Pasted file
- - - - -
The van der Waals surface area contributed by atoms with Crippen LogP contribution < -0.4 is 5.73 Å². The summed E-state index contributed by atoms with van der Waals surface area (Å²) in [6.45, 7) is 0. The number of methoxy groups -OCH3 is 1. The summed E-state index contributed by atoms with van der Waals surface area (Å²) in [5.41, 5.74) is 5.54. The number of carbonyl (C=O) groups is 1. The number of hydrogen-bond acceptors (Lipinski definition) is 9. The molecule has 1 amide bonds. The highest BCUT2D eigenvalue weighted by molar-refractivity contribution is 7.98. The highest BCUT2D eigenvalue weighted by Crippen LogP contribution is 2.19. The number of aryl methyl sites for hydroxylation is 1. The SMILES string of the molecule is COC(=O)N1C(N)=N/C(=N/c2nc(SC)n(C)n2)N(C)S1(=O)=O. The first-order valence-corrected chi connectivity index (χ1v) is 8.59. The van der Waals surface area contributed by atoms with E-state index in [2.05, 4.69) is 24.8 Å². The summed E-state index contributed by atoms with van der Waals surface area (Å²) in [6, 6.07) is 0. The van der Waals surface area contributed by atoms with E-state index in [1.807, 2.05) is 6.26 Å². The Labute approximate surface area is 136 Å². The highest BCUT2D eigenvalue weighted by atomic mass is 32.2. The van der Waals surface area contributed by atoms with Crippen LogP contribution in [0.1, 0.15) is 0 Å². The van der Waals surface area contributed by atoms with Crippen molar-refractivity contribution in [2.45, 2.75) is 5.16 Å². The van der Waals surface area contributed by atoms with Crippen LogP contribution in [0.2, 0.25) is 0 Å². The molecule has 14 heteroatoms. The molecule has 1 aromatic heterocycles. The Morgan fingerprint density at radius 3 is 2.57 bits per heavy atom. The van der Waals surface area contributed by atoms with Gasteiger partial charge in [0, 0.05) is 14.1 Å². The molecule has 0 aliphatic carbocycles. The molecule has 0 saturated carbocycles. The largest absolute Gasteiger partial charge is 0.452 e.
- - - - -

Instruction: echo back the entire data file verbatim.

The van der Waals surface area contributed by atoms with Crippen LogP contribution < -0.4 is 5.73 Å². The summed E-state index contributed by atoms with van der Waals surface area (Å²) in [6.45, 7) is 0. The number of methoxy groups -OCH3 is 1. The summed E-state index contributed by atoms with van der Waals surface area (Å²) in [5.41, 5.74) is 5.54. The number of carbonyl (C=O) groups is 1. The number of hydrogen-bond acceptors (Lipinski definition) is 9. The molecule has 1 amide bonds. The highest BCUT2D eigenvalue weighted by molar-refractivity contribution is 7.98. The highest BCUT2D eigenvalue weighted by Crippen LogP contribution is 2.19. The number of aryl methyl sites for hydroxylation is 1. The SMILES string of the molecule is COC(=O)N1C(N)=N/C(=N/c2nc(SC)n(C)n2)N(C)S1(=O)=O. The first-order valence-corrected chi connectivity index (χ1v) is 8.59. The van der Waals surface area contributed by atoms with E-state index in [2.05, 4.69) is 24.8 Å². The summed E-state index contributed by atoms with van der Waals surface area (Å²) in [6, 6.07) is 0. The van der Waals surface area contributed by atoms with E-state index in [1.807, 2.05) is 6.26 Å². The Labute approximate surface area is 136 Å². The highest BCUT2D eigenvalue weighted by atomic mass is 32.2. The van der Waals surface area contributed by atoms with Crippen LogP contribution in [0.1, 0.15) is 0 Å². The van der Waals surface area contributed by atoms with Crippen molar-refractivity contribution in [2.45, 2.75) is 5.16 Å². The van der Waals surface area contributed by atoms with Crippen LogP contribution in [0.2, 0.25) is 0 Å². The molecule has 14 heteroatoms. The molecule has 1 aromatic heterocycles. The Morgan fingerprint density at radius 3 is 2.57 bits per heavy atom. The van der Waals surface area contributed by atoms with Gasteiger partial charge in [0, 0.05) is 14.1 Å². The molecule has 0 aliphatic carbocycles. The molecule has 0 saturated carbocycles. The largest absolute Gasteiger partial charge is 0.452 e.